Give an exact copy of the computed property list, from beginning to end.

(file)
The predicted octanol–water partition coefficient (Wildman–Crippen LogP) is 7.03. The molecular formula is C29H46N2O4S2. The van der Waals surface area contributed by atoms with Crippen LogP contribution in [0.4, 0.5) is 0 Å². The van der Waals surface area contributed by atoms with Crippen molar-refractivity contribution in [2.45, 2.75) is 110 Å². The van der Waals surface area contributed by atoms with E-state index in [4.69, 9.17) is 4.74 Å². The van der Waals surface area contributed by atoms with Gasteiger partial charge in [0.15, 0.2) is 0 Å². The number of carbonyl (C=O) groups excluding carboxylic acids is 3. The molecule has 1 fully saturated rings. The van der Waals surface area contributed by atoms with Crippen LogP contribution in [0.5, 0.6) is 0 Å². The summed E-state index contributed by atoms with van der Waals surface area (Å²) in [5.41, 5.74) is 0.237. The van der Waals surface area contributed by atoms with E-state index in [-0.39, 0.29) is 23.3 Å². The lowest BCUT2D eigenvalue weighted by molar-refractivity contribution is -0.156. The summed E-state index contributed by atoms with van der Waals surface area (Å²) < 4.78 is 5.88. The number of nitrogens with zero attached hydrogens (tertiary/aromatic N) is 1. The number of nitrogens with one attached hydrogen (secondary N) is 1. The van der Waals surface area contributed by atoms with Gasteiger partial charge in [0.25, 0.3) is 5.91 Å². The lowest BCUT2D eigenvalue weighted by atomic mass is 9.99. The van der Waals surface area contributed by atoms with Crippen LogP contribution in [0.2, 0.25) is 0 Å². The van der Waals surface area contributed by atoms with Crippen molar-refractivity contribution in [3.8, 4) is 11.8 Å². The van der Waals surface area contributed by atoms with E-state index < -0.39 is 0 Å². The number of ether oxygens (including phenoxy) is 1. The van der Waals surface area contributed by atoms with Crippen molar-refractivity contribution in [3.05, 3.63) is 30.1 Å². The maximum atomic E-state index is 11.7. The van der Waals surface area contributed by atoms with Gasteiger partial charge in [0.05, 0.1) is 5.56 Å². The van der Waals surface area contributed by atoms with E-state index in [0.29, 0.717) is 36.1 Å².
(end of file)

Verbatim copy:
The predicted octanol–water partition coefficient (Wildman–Crippen LogP) is 7.03. The molecular formula is C29H46N2O4S2. The van der Waals surface area contributed by atoms with Crippen LogP contribution in [0.4, 0.5) is 0 Å². The van der Waals surface area contributed by atoms with Crippen molar-refractivity contribution in [2.45, 2.75) is 110 Å². The van der Waals surface area contributed by atoms with E-state index in [4.69, 9.17) is 4.74 Å². The van der Waals surface area contributed by atoms with Gasteiger partial charge in [0.15, 0.2) is 0 Å². The number of carbonyl (C=O) groups excluding carboxylic acids is 3. The molecule has 1 fully saturated rings. The van der Waals surface area contributed by atoms with Crippen LogP contribution in [0.5, 0.6) is 0 Å². The summed E-state index contributed by atoms with van der Waals surface area (Å²) in [5.41, 5.74) is 0.237. The van der Waals surface area contributed by atoms with E-state index in [-0.39, 0.29) is 23.3 Å². The lowest BCUT2D eigenvalue weighted by molar-refractivity contribution is -0.156. The summed E-state index contributed by atoms with van der Waals surface area (Å²) < 4.78 is 5.88. The number of nitrogens with zero attached hydrogens (tertiary/aromatic N) is 1. The number of nitrogens with one attached hydrogen (secondary N) is 1. The van der Waals surface area contributed by atoms with Gasteiger partial charge in [0.25, 0.3) is 5.91 Å². The lowest BCUT2D eigenvalue weighted by atomic mass is 9.99. The van der Waals surface area contributed by atoms with Crippen LogP contribution in [0.2, 0.25) is 0 Å². The van der Waals surface area contributed by atoms with Crippen molar-refractivity contribution in [3.8, 4) is 11.8 Å². The van der Waals surface area contributed by atoms with E-state index < -0.39 is 0 Å². The number of ether oxygens (including phenoxy) is 1. The van der Waals surface area contributed by atoms with Crippen molar-refractivity contribution in [3.05, 3.63) is 30.1 Å². The maximum atomic E-state index is 11.7. The van der Waals surface area contributed by atoms with Gasteiger partial charge in [0.05, 0.1) is 5.56 Å². The van der Waals surface area contributed by atoms with E-state index in [0.29, 0.717) is 36.1 Å².